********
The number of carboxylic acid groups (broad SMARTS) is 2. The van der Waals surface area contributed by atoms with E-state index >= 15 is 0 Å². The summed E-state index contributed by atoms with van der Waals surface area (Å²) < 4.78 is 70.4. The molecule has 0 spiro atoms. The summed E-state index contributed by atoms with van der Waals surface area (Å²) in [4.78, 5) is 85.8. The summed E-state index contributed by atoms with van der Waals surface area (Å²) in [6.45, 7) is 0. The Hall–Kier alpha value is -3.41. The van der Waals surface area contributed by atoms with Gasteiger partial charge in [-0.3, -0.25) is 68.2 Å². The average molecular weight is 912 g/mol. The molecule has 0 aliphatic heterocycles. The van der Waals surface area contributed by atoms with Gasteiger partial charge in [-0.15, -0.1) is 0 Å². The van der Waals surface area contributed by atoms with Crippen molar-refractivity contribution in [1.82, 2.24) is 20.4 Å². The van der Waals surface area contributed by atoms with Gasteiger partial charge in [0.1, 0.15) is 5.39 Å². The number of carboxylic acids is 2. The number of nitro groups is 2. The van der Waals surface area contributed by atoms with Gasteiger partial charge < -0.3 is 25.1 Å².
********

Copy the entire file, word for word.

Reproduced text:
The number of carboxylic acid groups (broad SMARTS) is 2. The van der Waals surface area contributed by atoms with E-state index >= 15 is 0 Å². The summed E-state index contributed by atoms with van der Waals surface area (Å²) < 4.78 is 70.4. The molecule has 0 spiro atoms. The summed E-state index contributed by atoms with van der Waals surface area (Å²) in [4.78, 5) is 85.8. The summed E-state index contributed by atoms with van der Waals surface area (Å²) in [6.45, 7) is 0. The Hall–Kier alpha value is -3.41. The van der Waals surface area contributed by atoms with Gasteiger partial charge in [-0.3, -0.25) is 68.2 Å². The average molecular weight is 912 g/mol. The molecule has 0 aliphatic heterocycles. The van der Waals surface area contributed by atoms with Gasteiger partial charge in [-0.15, -0.1) is 0 Å². The van der Waals surface area contributed by atoms with Crippen molar-refractivity contribution in [1.82, 2.24) is 20.4 Å². The van der Waals surface area contributed by atoms with Gasteiger partial charge in [0.1, 0.15) is 5.39 Å². The number of carboxylic acids is 2. The number of nitro groups is 2. The van der Waals surface area contributed by atoms with Gasteiger partial charge < -0.3 is 25.1 Å².